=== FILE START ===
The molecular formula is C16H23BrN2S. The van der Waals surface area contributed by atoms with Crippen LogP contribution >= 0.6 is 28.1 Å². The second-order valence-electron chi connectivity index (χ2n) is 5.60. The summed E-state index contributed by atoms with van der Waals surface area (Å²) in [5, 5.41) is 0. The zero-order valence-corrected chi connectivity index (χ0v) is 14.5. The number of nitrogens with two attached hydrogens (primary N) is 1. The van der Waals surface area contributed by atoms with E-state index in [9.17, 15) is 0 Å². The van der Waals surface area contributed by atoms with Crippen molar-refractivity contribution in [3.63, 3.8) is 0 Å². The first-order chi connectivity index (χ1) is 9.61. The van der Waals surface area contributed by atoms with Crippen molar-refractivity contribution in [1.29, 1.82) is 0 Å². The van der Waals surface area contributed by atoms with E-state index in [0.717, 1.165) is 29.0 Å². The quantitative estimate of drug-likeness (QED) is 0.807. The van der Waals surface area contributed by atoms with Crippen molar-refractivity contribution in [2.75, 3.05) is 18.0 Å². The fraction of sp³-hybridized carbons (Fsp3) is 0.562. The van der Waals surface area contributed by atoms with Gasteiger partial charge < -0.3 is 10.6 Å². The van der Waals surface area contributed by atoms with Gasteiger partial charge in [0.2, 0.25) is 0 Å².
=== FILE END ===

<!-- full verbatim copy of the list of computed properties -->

The molecular formula is C16H23BrN2S. The van der Waals surface area contributed by atoms with Crippen LogP contribution >= 0.6 is 28.1 Å². The second-order valence-electron chi connectivity index (χ2n) is 5.60. The summed E-state index contributed by atoms with van der Waals surface area (Å²) in [5, 5.41) is 0. The zero-order valence-corrected chi connectivity index (χ0v) is 14.5. The number of nitrogens with two attached hydrogens (primary N) is 1. The van der Waals surface area contributed by atoms with E-state index in [9.17, 15) is 0 Å². The van der Waals surface area contributed by atoms with Crippen molar-refractivity contribution in [3.63, 3.8) is 0 Å². The first-order chi connectivity index (χ1) is 9.61. The van der Waals surface area contributed by atoms with Crippen molar-refractivity contribution in [1.29, 1.82) is 0 Å². The van der Waals surface area contributed by atoms with E-state index in [0.717, 1.165) is 29.0 Å². The quantitative estimate of drug-likeness (QED) is 0.807. The van der Waals surface area contributed by atoms with Crippen molar-refractivity contribution in [2.75, 3.05) is 18.0 Å². The fraction of sp³-hybridized carbons (Fsp3) is 0.562. The van der Waals surface area contributed by atoms with Gasteiger partial charge < -0.3 is 10.6 Å². The van der Waals surface area contributed by atoms with Gasteiger partial charge in [0.2, 0.25) is 0 Å².